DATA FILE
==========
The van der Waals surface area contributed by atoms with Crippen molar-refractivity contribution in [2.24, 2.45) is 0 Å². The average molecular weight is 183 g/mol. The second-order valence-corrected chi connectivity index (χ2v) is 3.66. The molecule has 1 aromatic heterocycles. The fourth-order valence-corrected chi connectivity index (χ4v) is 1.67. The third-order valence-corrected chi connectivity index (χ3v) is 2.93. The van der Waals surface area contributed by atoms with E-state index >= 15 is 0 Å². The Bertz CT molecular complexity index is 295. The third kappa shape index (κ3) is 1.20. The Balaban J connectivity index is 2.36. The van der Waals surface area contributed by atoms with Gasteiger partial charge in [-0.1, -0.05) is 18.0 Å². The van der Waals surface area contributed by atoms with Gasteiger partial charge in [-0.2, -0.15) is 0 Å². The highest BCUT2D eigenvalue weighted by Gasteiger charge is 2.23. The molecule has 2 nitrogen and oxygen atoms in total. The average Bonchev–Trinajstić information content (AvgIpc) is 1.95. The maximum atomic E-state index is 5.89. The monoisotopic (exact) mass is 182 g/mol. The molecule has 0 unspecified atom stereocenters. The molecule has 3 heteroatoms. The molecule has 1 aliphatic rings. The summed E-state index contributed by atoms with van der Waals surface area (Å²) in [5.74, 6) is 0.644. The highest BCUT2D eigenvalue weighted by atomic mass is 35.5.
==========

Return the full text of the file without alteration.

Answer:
The van der Waals surface area contributed by atoms with Crippen molar-refractivity contribution in [2.24, 2.45) is 0 Å². The average molecular weight is 183 g/mol. The second-order valence-corrected chi connectivity index (χ2v) is 3.66. The molecule has 1 aromatic heterocycles. The fourth-order valence-corrected chi connectivity index (χ4v) is 1.67. The third-order valence-corrected chi connectivity index (χ3v) is 2.93. The van der Waals surface area contributed by atoms with E-state index >= 15 is 0 Å². The Bertz CT molecular complexity index is 295. The third kappa shape index (κ3) is 1.20. The Balaban J connectivity index is 2.36. The van der Waals surface area contributed by atoms with Gasteiger partial charge in [-0.1, -0.05) is 18.0 Å². The van der Waals surface area contributed by atoms with Gasteiger partial charge in [-0.2, -0.15) is 0 Å². The highest BCUT2D eigenvalue weighted by Gasteiger charge is 2.23. The molecule has 2 nitrogen and oxygen atoms in total. The average Bonchev–Trinajstić information content (AvgIpc) is 1.95. The maximum atomic E-state index is 5.89. The monoisotopic (exact) mass is 182 g/mol. The molecule has 0 unspecified atom stereocenters. The molecule has 3 heteroatoms. The molecule has 1 aliphatic rings. The summed E-state index contributed by atoms with van der Waals surface area (Å²) in [5.74, 6) is 0.644. The highest BCUT2D eigenvalue weighted by atomic mass is 35.5.